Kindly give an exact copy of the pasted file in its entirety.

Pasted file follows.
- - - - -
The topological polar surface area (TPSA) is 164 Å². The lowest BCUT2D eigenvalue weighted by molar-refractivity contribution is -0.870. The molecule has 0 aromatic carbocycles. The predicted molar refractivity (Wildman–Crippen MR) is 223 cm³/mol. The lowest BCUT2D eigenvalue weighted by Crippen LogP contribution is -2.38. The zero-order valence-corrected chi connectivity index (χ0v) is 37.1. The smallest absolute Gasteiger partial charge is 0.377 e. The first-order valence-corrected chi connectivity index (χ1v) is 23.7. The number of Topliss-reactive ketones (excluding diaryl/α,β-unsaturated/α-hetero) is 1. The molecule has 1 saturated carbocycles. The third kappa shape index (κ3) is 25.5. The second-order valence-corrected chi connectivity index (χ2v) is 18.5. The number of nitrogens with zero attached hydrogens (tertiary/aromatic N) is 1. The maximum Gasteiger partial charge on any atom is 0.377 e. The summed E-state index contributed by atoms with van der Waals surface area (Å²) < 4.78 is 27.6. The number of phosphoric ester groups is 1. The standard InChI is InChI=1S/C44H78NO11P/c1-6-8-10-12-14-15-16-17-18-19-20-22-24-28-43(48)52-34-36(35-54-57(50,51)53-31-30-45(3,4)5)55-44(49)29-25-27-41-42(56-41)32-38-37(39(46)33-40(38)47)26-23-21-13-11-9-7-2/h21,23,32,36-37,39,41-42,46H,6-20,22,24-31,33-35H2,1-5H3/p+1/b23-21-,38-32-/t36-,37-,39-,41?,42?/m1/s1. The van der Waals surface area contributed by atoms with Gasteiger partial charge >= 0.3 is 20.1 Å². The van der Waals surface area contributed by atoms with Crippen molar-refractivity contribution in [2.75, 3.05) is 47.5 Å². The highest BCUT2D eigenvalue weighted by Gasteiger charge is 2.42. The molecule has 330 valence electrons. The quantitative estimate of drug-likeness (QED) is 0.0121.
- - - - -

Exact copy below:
The topological polar surface area (TPSA) is 164 Å². The lowest BCUT2D eigenvalue weighted by molar-refractivity contribution is -0.870. The molecule has 0 aromatic carbocycles. The predicted molar refractivity (Wildman–Crippen MR) is 223 cm³/mol. The lowest BCUT2D eigenvalue weighted by Crippen LogP contribution is -2.38. The zero-order valence-corrected chi connectivity index (χ0v) is 37.1. The smallest absolute Gasteiger partial charge is 0.377 e. The first-order valence-corrected chi connectivity index (χ1v) is 23.7. The number of Topliss-reactive ketones (excluding diaryl/α,β-unsaturated/α-hetero) is 1. The molecule has 1 saturated carbocycles. The third kappa shape index (κ3) is 25.5. The second-order valence-corrected chi connectivity index (χ2v) is 18.5. The number of nitrogens with zero attached hydrogens (tertiary/aromatic N) is 1. The maximum Gasteiger partial charge on any atom is 0.377 e. The summed E-state index contributed by atoms with van der Waals surface area (Å²) < 4.78 is 27.6. The number of phosphoric ester groups is 1. The standard InChI is InChI=1S/C44H78NO11P/c1-6-8-10-12-14-15-16-17-18-19-20-22-24-28-43(48)52-34-36(35-54-57(50,51)53-31-30-45(3,4)5)55-44(49)29-25-27-41-42(56-41)32-38-37(39(46)33-40(38)47)26-23-21-13-11-9-7-2/h21,23,32,36-37,39,41-42,46H,6-20,22,24-31,33-35H2,1-5H3/p+1/b23-21-,38-32-/t36-,37-,39-,41?,42?/m1/s1. The van der Waals surface area contributed by atoms with Gasteiger partial charge >= 0.3 is 20.1 Å². The van der Waals surface area contributed by atoms with Crippen molar-refractivity contribution in [2.75, 3.05) is 47.5 Å². The highest BCUT2D eigenvalue weighted by Gasteiger charge is 2.42. The molecule has 330 valence electrons. The quantitative estimate of drug-likeness (QED) is 0.0121.